WASHINGTON ― Senate Republicans used to care about Cabinet nominees making full disclosures ― at least they cared when President Barack Obama was the one doing the nominating.
So concerned with the potential for foreign conflicts of interest that, in 2013, Republicans demanded unprecedented disclosures from a member of their own party: former Sen. Chuck Hagel, Obama’s nominee for secretary of Defense.
“This Committee, and the American people, have a right to know if a nominee for Secretary of Defense has received compensation, directly or indirectly, from foreign sources,” Sen. Ted Cruz (R-Texas), then one month into the job, wrote in a letter to Hagel that was signed by 25 additional Republican senators. “Until the Committee receives full and complete answers, it cannot in good faith determine whether you should be confirmed as Secretary of Defense.”
But now that President-elect Donald Trump looks apt to retain a financial stake in his multibillion-dollar business enterprise ― with deals connected to foreign businesses and a hotel that is being rented out by foreign governments ― the GOP no longer seems to care.
Republicans in both the House and Senate have refused to hold hearings on Trump’s conflicts of interest, and there is no apparent concern that some of the nine Cabinet nominees scheduled to testify this week have so far failed to properly disclose their financial holdings or reach the customary agreement with the Office of Government Ethics.
Sen. Jim Inhofe (R-Okla.), who signed Cruz’s letter and defended Cruz’s attacks against Hagel during a committee vote on the nomination, made no attempt to hide the hypocrisy.
When The Huffington Post asked Inhofe on Monday night if this same standard of disclosing foreign payments should apply to Trump’s Cabinet nominees, he said it shouldn’t.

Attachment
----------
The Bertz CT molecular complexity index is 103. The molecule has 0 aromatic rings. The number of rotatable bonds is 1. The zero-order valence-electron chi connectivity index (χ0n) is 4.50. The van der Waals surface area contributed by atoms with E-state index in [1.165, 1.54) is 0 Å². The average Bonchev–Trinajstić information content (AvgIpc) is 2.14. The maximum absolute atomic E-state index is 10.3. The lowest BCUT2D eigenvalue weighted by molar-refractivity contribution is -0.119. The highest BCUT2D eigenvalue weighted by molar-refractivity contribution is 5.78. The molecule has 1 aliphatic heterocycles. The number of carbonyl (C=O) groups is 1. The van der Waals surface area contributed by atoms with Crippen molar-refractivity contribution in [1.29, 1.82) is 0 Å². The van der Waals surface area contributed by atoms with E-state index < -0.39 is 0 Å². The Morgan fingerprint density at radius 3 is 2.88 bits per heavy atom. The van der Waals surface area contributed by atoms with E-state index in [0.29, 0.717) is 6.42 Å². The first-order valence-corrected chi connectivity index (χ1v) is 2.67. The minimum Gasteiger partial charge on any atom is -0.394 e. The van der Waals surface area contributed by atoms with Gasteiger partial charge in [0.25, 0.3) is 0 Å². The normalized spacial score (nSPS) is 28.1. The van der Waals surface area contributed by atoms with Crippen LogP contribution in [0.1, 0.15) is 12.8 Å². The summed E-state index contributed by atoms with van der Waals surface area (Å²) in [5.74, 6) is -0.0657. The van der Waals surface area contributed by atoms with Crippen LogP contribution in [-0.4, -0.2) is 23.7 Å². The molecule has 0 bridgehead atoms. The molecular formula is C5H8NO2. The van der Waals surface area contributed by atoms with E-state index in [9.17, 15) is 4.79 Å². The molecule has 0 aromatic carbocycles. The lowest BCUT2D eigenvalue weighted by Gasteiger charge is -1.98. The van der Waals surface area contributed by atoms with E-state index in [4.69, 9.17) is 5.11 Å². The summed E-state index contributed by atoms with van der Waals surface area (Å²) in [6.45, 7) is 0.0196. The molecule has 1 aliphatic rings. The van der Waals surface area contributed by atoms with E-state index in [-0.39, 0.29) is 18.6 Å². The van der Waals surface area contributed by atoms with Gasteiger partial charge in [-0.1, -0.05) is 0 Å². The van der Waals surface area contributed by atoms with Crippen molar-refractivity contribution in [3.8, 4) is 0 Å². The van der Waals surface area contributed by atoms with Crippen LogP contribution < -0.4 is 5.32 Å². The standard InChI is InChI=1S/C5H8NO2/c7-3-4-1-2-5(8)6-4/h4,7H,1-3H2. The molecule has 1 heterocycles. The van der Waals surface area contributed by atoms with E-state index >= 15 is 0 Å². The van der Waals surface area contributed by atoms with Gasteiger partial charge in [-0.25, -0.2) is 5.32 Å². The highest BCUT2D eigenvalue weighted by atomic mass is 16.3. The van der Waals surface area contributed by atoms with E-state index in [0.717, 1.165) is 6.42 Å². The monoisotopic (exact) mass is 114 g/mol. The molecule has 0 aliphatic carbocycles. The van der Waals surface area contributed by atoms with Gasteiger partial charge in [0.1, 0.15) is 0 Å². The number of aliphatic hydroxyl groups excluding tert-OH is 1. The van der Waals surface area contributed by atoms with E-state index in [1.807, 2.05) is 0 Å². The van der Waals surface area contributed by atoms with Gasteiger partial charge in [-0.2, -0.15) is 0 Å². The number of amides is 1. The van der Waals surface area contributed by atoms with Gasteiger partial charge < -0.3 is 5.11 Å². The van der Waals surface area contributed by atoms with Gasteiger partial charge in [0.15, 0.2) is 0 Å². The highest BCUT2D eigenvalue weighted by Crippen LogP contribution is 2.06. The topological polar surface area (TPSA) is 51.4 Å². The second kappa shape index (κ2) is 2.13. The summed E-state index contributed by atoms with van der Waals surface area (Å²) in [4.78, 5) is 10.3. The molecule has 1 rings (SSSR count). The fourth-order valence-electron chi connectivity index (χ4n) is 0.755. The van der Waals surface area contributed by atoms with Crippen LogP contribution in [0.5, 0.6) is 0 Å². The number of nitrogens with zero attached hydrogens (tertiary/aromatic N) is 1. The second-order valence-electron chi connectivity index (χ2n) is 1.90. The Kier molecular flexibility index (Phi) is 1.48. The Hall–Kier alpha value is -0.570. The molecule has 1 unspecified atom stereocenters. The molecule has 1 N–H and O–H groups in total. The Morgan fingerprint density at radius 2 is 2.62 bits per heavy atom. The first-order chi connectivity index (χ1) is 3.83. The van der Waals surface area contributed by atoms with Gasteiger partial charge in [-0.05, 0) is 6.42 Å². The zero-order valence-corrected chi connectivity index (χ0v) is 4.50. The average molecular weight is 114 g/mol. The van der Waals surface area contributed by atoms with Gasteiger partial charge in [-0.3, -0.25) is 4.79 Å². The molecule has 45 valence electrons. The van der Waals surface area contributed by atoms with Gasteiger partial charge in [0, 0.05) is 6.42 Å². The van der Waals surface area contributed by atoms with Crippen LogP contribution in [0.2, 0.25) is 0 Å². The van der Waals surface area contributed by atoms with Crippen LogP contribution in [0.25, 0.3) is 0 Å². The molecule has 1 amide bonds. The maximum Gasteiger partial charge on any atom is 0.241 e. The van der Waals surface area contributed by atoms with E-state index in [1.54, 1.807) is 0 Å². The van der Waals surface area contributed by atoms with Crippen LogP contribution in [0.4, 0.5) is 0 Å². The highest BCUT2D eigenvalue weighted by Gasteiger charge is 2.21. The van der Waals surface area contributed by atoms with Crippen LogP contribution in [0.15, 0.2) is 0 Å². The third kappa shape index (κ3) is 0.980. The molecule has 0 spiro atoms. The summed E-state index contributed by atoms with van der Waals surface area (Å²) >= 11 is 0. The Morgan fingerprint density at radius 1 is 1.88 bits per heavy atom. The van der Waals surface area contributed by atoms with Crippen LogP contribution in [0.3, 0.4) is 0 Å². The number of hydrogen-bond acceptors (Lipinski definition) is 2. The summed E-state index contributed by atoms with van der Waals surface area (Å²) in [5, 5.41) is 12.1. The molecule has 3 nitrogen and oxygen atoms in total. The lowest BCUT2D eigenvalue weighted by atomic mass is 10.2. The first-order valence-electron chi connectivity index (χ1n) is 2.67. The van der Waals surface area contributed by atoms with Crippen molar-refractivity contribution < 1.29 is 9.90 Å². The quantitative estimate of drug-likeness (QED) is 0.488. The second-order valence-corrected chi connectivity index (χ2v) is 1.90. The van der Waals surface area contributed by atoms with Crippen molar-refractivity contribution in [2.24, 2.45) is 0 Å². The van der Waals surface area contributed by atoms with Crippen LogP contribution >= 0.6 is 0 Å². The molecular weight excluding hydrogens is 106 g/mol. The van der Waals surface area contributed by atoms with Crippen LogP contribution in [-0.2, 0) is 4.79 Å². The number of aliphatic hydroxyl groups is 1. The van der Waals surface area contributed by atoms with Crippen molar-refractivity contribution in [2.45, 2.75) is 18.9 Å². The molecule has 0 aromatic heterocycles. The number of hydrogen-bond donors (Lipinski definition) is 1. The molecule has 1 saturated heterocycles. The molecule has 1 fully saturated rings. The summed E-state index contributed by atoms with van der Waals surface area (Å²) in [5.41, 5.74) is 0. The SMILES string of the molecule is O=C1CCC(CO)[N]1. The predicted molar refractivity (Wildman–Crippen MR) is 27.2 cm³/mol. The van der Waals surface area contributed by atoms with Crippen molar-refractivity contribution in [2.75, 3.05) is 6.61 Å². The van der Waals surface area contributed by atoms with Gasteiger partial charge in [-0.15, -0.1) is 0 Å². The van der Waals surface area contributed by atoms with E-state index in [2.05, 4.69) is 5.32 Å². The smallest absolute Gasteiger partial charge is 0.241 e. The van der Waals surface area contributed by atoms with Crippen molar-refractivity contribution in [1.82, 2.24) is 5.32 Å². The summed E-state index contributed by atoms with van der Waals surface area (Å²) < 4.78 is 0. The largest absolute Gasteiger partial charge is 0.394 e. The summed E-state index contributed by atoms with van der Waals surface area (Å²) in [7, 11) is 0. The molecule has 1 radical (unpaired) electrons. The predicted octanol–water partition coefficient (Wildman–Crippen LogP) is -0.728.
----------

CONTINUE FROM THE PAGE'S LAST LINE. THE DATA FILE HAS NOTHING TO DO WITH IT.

“So it’s different now because it’s Trump?” we asked.
“That’s just right,” Inhofe said.
“That’s right?” we asked to clarify.
“Yeah,” he said.
A spokeswoman later tried to walk back Inhofe’s answers. “Of course we don’t believe there’s a double standard when it comes to President-elect Trump’s Cabinet picks,” said Daisy Letendre, Inhofe’s communications director. Inhofe, it seems, had made the great political mistake of telling the truth, but you can listen to the exchange ― complete with guffaws from surrounding reporters surprised by his honesty ― here.
Other Republicans have been more careful than Inhofe to admit the hypocrisy.
To highlight the duplicity, Senate Minority Leader Chuck Schumer (D-N.Y.) took a 2009 letter laying out eight standards for nominees that then-Minority Leader Mitch McConnell (R-Ky.) had sent to then-Senate Majority Leader Harry Reid (D-Nev.), changed the names with a sharpie, and then sent it back to McConnell via Twitter.
Democrats have asked for a delay in the hearings until the nominees who had not been fully vetted by OGE as of late Monday ― Ben Carson, Betsy DeVos and Wilbur Ross ― complete the vetting process, but that request is being ignored.
McConnell has labeled those calls to postpone confirmation hearings for Trump’s nominees “little procedural complaints.” McConnell also signed Cruz’s letter demanding the unprecedented disclosures from Hagel.